I came upon this story about this woman named Ann Harvey who lived on the southern coast of Newfoundland and one day, when she was 17 years old, she was with her brother, her dog, and her dad, and something washed up on the shore. There was no one for miles and miles and they realized there must have been a shipwreck. She set out with a dog and her brother in one boat and her dad in another boat, and they start rowing, and they found almost 200 Irish immigrants alive on a rock with their boat smashed in half.
Over the course of 48 hours, she and her brother basically pulled, hand over hand, all these people off this rock; she saved 161 people off the rock. She was eventually given a medal by the King of England and recognized for for saving all these people.
How did that give you the idea to write You Lost Me?
I thought, ‘Oh, I wonder what’s happening in that town now?’ I started to research, and I correspond with people in the town, and so this play is really about that moment in time when this very isolated event happened when it was wilderness, and now Newfoundland is kind of like West Virginia. It has like the highest unemployment, so what happens to a 17-year-old now and Newfoundland, it really explores those two stories.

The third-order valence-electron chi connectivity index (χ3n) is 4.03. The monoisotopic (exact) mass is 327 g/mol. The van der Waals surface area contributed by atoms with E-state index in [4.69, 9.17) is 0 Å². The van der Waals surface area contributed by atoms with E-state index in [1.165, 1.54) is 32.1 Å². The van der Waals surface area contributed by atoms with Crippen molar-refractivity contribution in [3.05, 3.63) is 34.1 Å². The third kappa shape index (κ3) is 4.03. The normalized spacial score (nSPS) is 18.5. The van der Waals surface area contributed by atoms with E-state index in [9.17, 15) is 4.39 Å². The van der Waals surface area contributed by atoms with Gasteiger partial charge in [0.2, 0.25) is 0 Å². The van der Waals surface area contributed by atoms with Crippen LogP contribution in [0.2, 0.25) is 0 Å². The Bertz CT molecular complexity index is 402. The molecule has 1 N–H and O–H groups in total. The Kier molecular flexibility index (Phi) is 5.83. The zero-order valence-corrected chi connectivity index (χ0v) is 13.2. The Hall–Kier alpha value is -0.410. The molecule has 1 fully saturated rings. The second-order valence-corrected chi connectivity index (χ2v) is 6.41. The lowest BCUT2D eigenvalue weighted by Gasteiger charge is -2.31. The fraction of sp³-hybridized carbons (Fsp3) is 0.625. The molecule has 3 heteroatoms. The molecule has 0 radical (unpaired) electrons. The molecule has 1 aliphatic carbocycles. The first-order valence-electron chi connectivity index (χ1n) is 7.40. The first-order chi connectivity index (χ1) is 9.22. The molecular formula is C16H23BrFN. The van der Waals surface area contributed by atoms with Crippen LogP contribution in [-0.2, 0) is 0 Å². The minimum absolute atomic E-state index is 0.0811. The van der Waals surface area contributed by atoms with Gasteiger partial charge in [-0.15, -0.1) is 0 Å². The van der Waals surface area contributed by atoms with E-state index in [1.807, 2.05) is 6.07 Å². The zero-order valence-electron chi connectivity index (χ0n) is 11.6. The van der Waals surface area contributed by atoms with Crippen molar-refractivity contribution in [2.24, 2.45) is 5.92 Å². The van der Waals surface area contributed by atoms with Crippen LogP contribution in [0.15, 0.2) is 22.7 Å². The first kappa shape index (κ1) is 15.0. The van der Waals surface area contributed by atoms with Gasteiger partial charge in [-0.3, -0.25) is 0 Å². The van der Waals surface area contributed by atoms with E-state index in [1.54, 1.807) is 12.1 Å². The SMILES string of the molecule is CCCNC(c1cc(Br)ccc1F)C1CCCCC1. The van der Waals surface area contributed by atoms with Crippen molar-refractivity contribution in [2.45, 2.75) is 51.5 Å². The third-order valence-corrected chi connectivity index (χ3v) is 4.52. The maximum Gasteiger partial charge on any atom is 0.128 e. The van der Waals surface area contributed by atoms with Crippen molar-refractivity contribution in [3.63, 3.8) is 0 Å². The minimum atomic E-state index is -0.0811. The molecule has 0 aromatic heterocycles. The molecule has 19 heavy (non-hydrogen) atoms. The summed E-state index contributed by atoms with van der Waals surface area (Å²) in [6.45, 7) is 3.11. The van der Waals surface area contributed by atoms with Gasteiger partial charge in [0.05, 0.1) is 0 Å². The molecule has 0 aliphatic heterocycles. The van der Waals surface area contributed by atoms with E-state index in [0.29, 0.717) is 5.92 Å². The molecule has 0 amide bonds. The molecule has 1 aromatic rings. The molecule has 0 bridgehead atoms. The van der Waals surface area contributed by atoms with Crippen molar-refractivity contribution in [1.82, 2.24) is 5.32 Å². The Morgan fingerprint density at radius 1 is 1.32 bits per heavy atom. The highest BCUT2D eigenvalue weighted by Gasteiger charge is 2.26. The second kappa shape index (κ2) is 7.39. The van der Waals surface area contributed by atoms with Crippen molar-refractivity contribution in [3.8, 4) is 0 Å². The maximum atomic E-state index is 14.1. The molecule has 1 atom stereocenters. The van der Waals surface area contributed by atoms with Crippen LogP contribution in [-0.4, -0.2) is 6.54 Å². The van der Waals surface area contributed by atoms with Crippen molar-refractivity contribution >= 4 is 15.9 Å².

There also seems to be a theme of escape and that second chances are not necessarily saving yourself within the environment you’re in, but getting out can be saving yourself, too.
Absolutely, some of us are are drawn to home, and some people find really comforting the idea of nesting and staying in one location, and other people just have wanderlust and really want to see the world and want to keep moving. It’s not like, there’s one answer, right? It’s that really what we’re searching for, the feeling that is right for each of us, and sometimes, people are kind of thrown together and then torn apart.